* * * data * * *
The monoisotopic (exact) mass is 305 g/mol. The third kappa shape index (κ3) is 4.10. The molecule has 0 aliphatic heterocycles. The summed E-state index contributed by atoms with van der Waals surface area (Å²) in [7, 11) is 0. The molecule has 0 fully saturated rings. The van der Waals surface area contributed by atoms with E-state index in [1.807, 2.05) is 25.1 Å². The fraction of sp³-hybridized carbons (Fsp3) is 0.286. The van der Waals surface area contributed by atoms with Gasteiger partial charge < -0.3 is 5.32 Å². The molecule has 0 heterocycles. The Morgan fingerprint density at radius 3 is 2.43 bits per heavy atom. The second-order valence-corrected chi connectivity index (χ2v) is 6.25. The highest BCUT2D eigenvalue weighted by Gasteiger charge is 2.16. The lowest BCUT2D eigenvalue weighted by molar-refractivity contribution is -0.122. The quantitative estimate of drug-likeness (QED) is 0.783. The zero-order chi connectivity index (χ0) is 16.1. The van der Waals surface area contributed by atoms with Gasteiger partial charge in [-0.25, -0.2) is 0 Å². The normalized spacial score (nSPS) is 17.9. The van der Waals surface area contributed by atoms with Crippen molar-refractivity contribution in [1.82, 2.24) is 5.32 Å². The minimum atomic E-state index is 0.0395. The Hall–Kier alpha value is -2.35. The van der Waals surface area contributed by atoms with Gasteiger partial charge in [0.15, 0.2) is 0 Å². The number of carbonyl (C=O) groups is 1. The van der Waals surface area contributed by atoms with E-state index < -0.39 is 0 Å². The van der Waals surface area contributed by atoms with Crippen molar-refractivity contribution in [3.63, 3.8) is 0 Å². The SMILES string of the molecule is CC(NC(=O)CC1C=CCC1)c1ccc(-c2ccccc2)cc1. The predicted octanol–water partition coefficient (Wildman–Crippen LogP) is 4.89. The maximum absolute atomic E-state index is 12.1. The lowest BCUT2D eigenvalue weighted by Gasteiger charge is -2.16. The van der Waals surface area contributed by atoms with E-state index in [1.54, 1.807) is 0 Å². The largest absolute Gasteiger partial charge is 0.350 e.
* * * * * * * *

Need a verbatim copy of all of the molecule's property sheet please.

The monoisotopic (exact) mass is 305 g/mol. The third kappa shape index (κ3) is 4.10. The molecule has 0 aliphatic heterocycles. The summed E-state index contributed by atoms with van der Waals surface area (Å²) in [7, 11) is 0. The molecule has 0 fully saturated rings. The van der Waals surface area contributed by atoms with E-state index in [1.807, 2.05) is 25.1 Å². The fraction of sp³-hybridized carbons (Fsp3) is 0.286. The van der Waals surface area contributed by atoms with Gasteiger partial charge < -0.3 is 5.32 Å². The molecule has 0 heterocycles. The Morgan fingerprint density at radius 3 is 2.43 bits per heavy atom. The second-order valence-corrected chi connectivity index (χ2v) is 6.25. The highest BCUT2D eigenvalue weighted by Gasteiger charge is 2.16. The lowest BCUT2D eigenvalue weighted by molar-refractivity contribution is -0.122. The quantitative estimate of drug-likeness (QED) is 0.783. The zero-order chi connectivity index (χ0) is 16.1. The van der Waals surface area contributed by atoms with Gasteiger partial charge in [-0.25, -0.2) is 0 Å². The normalized spacial score (nSPS) is 17.9. The van der Waals surface area contributed by atoms with Crippen molar-refractivity contribution in [1.82, 2.24) is 5.32 Å². The minimum atomic E-state index is 0.0395. The Hall–Kier alpha value is -2.35. The van der Waals surface area contributed by atoms with Gasteiger partial charge in [0.15, 0.2) is 0 Å². The number of carbonyl (C=O) groups is 1. The van der Waals surface area contributed by atoms with E-state index < -0.39 is 0 Å². The van der Waals surface area contributed by atoms with Crippen molar-refractivity contribution in [3.63, 3.8) is 0 Å². The SMILES string of the molecule is CC(NC(=O)CC1C=CCC1)c1ccc(-c2ccccc2)cc1. The predicted octanol–water partition coefficient (Wildman–Crippen LogP) is 4.89. The maximum absolute atomic E-state index is 12.1. The lowest BCUT2D eigenvalue weighted by Gasteiger charge is -2.16. The van der Waals surface area contributed by atoms with E-state index in [1.54, 1.807) is 0 Å². The largest absolute Gasteiger partial charge is 0.350 e.